Nov 11 2004
An important advance in understanding the structure of phage viruses, which infect and destroy bacteria, has been made by a team of scientists from Oxford and Finland, which could help develop new strategies to combat bacterial infections.
The results of a collaboration between research groups at Oxford University and the University of Helsinki, Finland, published in two articles in a recent edition of the journal Nature, describe the structural components of a phage virus, PRD1. It is the first time that a virus with a lipid membrane has been described in atomic detail using X-ray diffraction techniques.
In the Division of Structural Biology at the Wellcome Trust Centre for Human Genetics, the investigators involved analysed thousands of extremely fragile crystals of the virus PRD1, in order to collect enough data to solve its atomic structure. PRD1 is the largest biological macromolecular complex evervisualisedin atomic detail with over 30 different protein components. The virus has a biological membrane that for the first time has been described in three-dimensions using X-ray crystallography. The details in the structure reveal the mechanistic principles of how the virus is assembled. Comparison with other viruses reveals that these same principles areutilisedin several viruses infecting human cells. Research on these viruses helps scientists to plan strategies to combat bacterial infections using these deadly enemies of bacteria. This is of importance as antibiotic resistance is a growing concern with few alternatives to control bacterial infections in the future.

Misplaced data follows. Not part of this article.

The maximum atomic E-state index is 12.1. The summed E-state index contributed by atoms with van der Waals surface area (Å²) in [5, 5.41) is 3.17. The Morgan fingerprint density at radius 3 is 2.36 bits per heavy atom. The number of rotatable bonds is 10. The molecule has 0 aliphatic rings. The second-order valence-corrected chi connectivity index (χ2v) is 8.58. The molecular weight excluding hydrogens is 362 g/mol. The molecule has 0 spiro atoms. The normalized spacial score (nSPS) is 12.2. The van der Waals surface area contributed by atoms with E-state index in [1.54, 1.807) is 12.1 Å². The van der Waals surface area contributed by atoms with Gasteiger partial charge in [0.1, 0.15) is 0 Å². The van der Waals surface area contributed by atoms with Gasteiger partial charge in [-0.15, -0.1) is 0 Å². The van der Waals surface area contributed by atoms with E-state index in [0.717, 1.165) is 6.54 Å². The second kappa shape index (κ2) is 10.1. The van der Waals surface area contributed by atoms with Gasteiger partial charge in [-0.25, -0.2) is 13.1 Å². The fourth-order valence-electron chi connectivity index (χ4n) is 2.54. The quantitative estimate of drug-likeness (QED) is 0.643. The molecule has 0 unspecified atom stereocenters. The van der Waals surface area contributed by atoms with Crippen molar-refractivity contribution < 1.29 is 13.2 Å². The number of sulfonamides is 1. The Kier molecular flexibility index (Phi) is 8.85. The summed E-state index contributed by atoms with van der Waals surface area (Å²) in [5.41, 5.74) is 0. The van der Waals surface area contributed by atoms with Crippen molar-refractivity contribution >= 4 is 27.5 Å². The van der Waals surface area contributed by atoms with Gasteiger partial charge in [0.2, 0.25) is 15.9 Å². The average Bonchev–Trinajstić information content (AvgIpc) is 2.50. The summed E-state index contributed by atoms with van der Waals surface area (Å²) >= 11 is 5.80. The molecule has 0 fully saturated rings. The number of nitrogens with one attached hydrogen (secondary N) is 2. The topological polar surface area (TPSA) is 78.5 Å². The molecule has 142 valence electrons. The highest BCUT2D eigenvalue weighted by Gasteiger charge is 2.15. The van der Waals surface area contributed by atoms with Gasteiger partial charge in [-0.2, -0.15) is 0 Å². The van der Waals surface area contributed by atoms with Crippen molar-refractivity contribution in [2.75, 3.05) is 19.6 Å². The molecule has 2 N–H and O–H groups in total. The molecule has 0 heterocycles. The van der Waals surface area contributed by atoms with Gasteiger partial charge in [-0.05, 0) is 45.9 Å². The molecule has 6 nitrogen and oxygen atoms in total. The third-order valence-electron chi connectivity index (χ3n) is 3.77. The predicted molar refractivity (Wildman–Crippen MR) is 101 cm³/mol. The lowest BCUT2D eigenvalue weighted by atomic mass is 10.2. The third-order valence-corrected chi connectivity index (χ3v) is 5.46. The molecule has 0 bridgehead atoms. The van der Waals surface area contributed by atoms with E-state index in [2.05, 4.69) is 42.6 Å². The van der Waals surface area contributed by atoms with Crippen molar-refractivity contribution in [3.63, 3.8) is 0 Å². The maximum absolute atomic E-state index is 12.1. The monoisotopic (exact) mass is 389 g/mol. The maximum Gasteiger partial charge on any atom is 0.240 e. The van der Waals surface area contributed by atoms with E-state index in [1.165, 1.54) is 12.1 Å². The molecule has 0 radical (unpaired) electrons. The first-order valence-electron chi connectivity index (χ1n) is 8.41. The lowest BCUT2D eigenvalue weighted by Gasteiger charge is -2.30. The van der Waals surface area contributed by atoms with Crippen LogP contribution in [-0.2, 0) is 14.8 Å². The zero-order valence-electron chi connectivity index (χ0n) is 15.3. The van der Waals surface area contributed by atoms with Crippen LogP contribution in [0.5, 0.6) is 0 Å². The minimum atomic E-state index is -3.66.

Image: A composite image showing the various components of the PRD1 virus, with the lipid membrane and associated proteins shown in green and red, and the outer surface shown in blue. Credit: Division of Structural Biology, Wellcome Trust Centre for Human Genetics.